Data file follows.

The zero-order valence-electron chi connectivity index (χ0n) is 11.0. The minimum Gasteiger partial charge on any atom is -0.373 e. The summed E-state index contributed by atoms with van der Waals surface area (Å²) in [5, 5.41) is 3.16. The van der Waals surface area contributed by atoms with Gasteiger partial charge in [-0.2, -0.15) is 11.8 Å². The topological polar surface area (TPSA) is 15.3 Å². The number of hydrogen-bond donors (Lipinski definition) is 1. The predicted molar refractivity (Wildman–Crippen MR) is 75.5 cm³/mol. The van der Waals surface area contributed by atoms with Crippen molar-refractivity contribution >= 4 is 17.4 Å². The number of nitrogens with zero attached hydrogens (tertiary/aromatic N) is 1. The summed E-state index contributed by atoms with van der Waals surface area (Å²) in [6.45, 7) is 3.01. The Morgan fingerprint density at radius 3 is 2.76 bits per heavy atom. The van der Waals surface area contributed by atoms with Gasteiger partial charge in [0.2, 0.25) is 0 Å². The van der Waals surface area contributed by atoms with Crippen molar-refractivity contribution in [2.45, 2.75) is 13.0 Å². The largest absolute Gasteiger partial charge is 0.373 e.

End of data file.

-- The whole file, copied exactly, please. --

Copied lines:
The zero-order valence-electron chi connectivity index (χ0n) is 11.0. The minimum Gasteiger partial charge on any atom is -0.373 e. The summed E-state index contributed by atoms with van der Waals surface area (Å²) in [5, 5.41) is 3.16. The van der Waals surface area contributed by atoms with Gasteiger partial charge in [-0.2, -0.15) is 11.8 Å². The topological polar surface area (TPSA) is 15.3 Å². The number of hydrogen-bond donors (Lipinski definition) is 1. The predicted molar refractivity (Wildman–Crippen MR) is 75.5 cm³/mol. The van der Waals surface area contributed by atoms with Crippen molar-refractivity contribution >= 4 is 17.4 Å². The number of nitrogens with zero attached hydrogens (tertiary/aromatic N) is 1. The summed E-state index contributed by atoms with van der Waals surface area (Å²) in [6.45, 7) is 3.01. The Morgan fingerprint density at radius 3 is 2.76 bits per heavy atom. The van der Waals surface area contributed by atoms with Gasteiger partial charge in [0.2, 0.25) is 0 Å². The van der Waals surface area contributed by atoms with Crippen molar-refractivity contribution in [2.45, 2.75) is 13.0 Å². The largest absolute Gasteiger partial charge is 0.373 e.